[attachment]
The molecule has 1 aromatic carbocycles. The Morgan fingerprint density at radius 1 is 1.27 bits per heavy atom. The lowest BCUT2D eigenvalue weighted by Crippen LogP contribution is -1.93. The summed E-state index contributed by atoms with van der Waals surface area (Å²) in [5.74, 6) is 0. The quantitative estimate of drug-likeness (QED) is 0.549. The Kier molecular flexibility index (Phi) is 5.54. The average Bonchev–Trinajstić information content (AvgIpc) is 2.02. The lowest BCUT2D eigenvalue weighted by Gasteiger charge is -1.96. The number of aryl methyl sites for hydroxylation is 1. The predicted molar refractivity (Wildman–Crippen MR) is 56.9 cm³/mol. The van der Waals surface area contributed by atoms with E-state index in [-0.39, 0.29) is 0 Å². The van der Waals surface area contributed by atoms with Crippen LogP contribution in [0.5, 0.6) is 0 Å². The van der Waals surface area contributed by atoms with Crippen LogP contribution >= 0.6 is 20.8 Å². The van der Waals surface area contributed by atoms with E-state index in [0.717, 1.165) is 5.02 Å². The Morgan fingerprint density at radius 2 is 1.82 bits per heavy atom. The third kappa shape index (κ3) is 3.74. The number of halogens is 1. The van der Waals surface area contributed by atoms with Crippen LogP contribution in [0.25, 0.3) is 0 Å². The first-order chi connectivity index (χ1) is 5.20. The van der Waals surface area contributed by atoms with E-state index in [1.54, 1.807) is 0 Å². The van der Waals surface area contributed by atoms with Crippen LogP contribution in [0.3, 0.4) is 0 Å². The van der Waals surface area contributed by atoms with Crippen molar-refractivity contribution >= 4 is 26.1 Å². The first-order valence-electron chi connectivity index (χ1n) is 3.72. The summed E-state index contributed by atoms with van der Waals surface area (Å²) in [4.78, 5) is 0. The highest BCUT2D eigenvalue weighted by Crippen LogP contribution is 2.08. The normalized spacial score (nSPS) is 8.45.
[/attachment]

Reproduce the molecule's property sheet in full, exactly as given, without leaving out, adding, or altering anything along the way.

The molecule has 1 aromatic carbocycles. The Morgan fingerprint density at radius 1 is 1.27 bits per heavy atom. The lowest BCUT2D eigenvalue weighted by Crippen LogP contribution is -1.93. The summed E-state index contributed by atoms with van der Waals surface area (Å²) in [5.74, 6) is 0. The quantitative estimate of drug-likeness (QED) is 0.549. The Kier molecular flexibility index (Phi) is 5.54. The average Bonchev–Trinajstić information content (AvgIpc) is 2.02. The lowest BCUT2D eigenvalue weighted by Gasteiger charge is -1.96. The number of aryl methyl sites for hydroxylation is 1. The predicted molar refractivity (Wildman–Crippen MR) is 56.9 cm³/mol. The van der Waals surface area contributed by atoms with E-state index in [-0.39, 0.29) is 0 Å². The van der Waals surface area contributed by atoms with Crippen LogP contribution in [0.5, 0.6) is 0 Å². The van der Waals surface area contributed by atoms with Crippen LogP contribution >= 0.6 is 20.8 Å². The van der Waals surface area contributed by atoms with E-state index in [0.717, 1.165) is 5.02 Å². The Morgan fingerprint density at radius 2 is 1.82 bits per heavy atom. The third kappa shape index (κ3) is 3.74. The number of halogens is 1. The van der Waals surface area contributed by atoms with Crippen LogP contribution in [0.25, 0.3) is 0 Å². The first-order chi connectivity index (χ1) is 5.20. The van der Waals surface area contributed by atoms with E-state index in [1.54, 1.807) is 0 Å². The van der Waals surface area contributed by atoms with Crippen LogP contribution in [0.3, 0.4) is 0 Å². The van der Waals surface area contributed by atoms with Crippen molar-refractivity contribution >= 4 is 26.1 Å². The first-order valence-electron chi connectivity index (χ1n) is 3.72. The summed E-state index contributed by atoms with van der Waals surface area (Å²) in [4.78, 5) is 0. The highest BCUT2D eigenvalue weighted by Crippen LogP contribution is 2.08. The normalized spacial score (nSPS) is 8.45.